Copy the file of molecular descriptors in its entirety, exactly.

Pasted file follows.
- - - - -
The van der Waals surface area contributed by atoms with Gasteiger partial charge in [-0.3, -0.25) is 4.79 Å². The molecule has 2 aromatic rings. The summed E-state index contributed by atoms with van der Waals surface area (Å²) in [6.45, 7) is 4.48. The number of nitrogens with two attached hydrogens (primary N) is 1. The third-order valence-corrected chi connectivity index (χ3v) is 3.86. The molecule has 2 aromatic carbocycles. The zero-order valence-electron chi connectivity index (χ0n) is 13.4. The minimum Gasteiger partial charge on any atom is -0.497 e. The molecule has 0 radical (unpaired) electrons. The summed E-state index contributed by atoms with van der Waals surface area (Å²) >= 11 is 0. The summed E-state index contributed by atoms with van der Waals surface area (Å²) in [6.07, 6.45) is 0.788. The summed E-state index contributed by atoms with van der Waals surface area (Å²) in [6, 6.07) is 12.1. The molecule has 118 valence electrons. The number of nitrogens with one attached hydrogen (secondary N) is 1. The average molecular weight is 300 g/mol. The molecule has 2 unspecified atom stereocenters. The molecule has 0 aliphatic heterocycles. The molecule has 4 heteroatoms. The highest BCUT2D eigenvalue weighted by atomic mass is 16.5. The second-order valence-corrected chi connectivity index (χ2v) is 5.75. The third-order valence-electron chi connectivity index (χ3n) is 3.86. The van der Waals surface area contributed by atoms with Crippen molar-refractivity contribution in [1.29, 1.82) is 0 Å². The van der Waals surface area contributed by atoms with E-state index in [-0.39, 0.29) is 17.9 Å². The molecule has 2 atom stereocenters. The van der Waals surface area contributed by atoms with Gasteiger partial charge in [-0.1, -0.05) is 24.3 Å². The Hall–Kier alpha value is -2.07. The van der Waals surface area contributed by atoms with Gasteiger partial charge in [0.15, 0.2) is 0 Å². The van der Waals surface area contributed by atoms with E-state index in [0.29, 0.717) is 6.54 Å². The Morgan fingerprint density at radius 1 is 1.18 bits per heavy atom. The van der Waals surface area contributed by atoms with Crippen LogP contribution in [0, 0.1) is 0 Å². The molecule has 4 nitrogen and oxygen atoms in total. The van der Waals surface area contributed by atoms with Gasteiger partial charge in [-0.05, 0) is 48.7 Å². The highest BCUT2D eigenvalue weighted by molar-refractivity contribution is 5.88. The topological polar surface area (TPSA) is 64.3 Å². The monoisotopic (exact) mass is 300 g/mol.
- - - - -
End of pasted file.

The van der Waals surface area contributed by atoms with Gasteiger partial charge in [-0.3, -0.25) is 4.79 Å². The molecule has 2 aromatic rings. The summed E-state index contributed by atoms with van der Waals surface area (Å²) in [6.45, 7) is 4.48. The number of nitrogens with two attached hydrogens (primary N) is 1. The third-order valence-corrected chi connectivity index (χ3v) is 3.86. The molecule has 2 aromatic carbocycles. The zero-order valence-electron chi connectivity index (χ0n) is 13.4. The minimum Gasteiger partial charge on any atom is -0.497 e. The molecule has 0 radical (unpaired) electrons. The summed E-state index contributed by atoms with van der Waals surface area (Å²) >= 11 is 0. The summed E-state index contributed by atoms with van der Waals surface area (Å²) in [6.07, 6.45) is 0.788. The summed E-state index contributed by atoms with van der Waals surface area (Å²) in [6, 6.07) is 12.1. The molecule has 118 valence electrons. The number of nitrogens with one attached hydrogen (secondary N) is 1. The average molecular weight is 300 g/mol. The molecule has 2 unspecified atom stereocenters. The molecule has 0 aliphatic heterocycles. The molecule has 4 heteroatoms. The highest BCUT2D eigenvalue weighted by atomic mass is 16.5. The second-order valence-corrected chi connectivity index (χ2v) is 5.75. The third-order valence-electron chi connectivity index (χ3n) is 3.86. The van der Waals surface area contributed by atoms with Crippen molar-refractivity contribution in [1.29, 1.82) is 0 Å². The van der Waals surface area contributed by atoms with E-state index in [-0.39, 0.29) is 17.9 Å². The molecule has 2 atom stereocenters. The van der Waals surface area contributed by atoms with Gasteiger partial charge in [-0.1, -0.05) is 24.3 Å². The Hall–Kier alpha value is -2.07. The van der Waals surface area contributed by atoms with Gasteiger partial charge in [0.15, 0.2) is 0 Å². The van der Waals surface area contributed by atoms with E-state index in [0.29, 0.717) is 6.54 Å². The Morgan fingerprint density at radius 1 is 1.18 bits per heavy atom. The van der Waals surface area contributed by atoms with Crippen LogP contribution in [0, 0.1) is 0 Å². The molecule has 4 nitrogen and oxygen atoms in total. The van der Waals surface area contributed by atoms with Gasteiger partial charge in [-0.05, 0) is 48.7 Å². The highest BCUT2D eigenvalue weighted by molar-refractivity contribution is 5.88. The topological polar surface area (TPSA) is 64.3 Å². The monoisotopic (exact) mass is 300 g/mol.